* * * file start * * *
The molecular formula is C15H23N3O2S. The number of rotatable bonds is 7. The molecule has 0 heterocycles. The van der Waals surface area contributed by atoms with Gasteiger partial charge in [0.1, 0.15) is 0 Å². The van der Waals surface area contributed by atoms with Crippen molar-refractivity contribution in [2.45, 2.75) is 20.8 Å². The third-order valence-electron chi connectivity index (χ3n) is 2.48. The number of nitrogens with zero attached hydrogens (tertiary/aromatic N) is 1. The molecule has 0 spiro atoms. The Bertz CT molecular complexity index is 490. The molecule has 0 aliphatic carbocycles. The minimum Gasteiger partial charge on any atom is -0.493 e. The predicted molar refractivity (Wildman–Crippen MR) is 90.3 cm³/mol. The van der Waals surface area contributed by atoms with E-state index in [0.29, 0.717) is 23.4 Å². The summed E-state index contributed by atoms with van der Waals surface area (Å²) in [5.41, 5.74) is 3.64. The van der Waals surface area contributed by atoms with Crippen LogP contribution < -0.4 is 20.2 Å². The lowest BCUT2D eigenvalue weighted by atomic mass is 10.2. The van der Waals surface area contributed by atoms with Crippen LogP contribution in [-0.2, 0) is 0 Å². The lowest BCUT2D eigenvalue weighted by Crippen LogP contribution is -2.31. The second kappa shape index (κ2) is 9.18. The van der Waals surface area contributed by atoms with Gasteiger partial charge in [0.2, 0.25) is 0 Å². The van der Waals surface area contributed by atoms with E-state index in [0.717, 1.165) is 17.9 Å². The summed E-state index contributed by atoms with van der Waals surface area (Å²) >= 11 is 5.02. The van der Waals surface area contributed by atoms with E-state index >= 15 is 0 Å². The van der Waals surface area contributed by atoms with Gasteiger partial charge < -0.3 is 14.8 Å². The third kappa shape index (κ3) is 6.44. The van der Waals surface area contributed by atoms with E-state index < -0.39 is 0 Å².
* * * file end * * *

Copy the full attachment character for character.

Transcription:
The molecular formula is C15H23N3O2S. The number of rotatable bonds is 7. The molecule has 0 heterocycles. The van der Waals surface area contributed by atoms with Gasteiger partial charge in [0.1, 0.15) is 0 Å². The van der Waals surface area contributed by atoms with Crippen molar-refractivity contribution in [2.45, 2.75) is 20.8 Å². The third-order valence-electron chi connectivity index (χ3n) is 2.48. The number of nitrogens with zero attached hydrogens (tertiary/aromatic N) is 1. The molecule has 0 spiro atoms. The Bertz CT molecular complexity index is 490. The molecule has 0 aliphatic carbocycles. The minimum Gasteiger partial charge on any atom is -0.493 e. The predicted molar refractivity (Wildman–Crippen MR) is 90.3 cm³/mol. The van der Waals surface area contributed by atoms with E-state index in [0.29, 0.717) is 23.4 Å². The summed E-state index contributed by atoms with van der Waals surface area (Å²) in [5.41, 5.74) is 3.64. The van der Waals surface area contributed by atoms with Crippen LogP contribution < -0.4 is 20.2 Å². The lowest BCUT2D eigenvalue weighted by atomic mass is 10.2. The van der Waals surface area contributed by atoms with Crippen LogP contribution in [-0.2, 0) is 0 Å². The lowest BCUT2D eigenvalue weighted by Crippen LogP contribution is -2.31. The second kappa shape index (κ2) is 9.18. The van der Waals surface area contributed by atoms with Gasteiger partial charge in [0.2, 0.25) is 0 Å². The van der Waals surface area contributed by atoms with E-state index in [0.717, 1.165) is 17.9 Å². The summed E-state index contributed by atoms with van der Waals surface area (Å²) >= 11 is 5.02. The van der Waals surface area contributed by atoms with E-state index >= 15 is 0 Å². The van der Waals surface area contributed by atoms with Gasteiger partial charge < -0.3 is 14.8 Å². The third kappa shape index (κ3) is 6.44. The van der Waals surface area contributed by atoms with E-state index < -0.39 is 0 Å².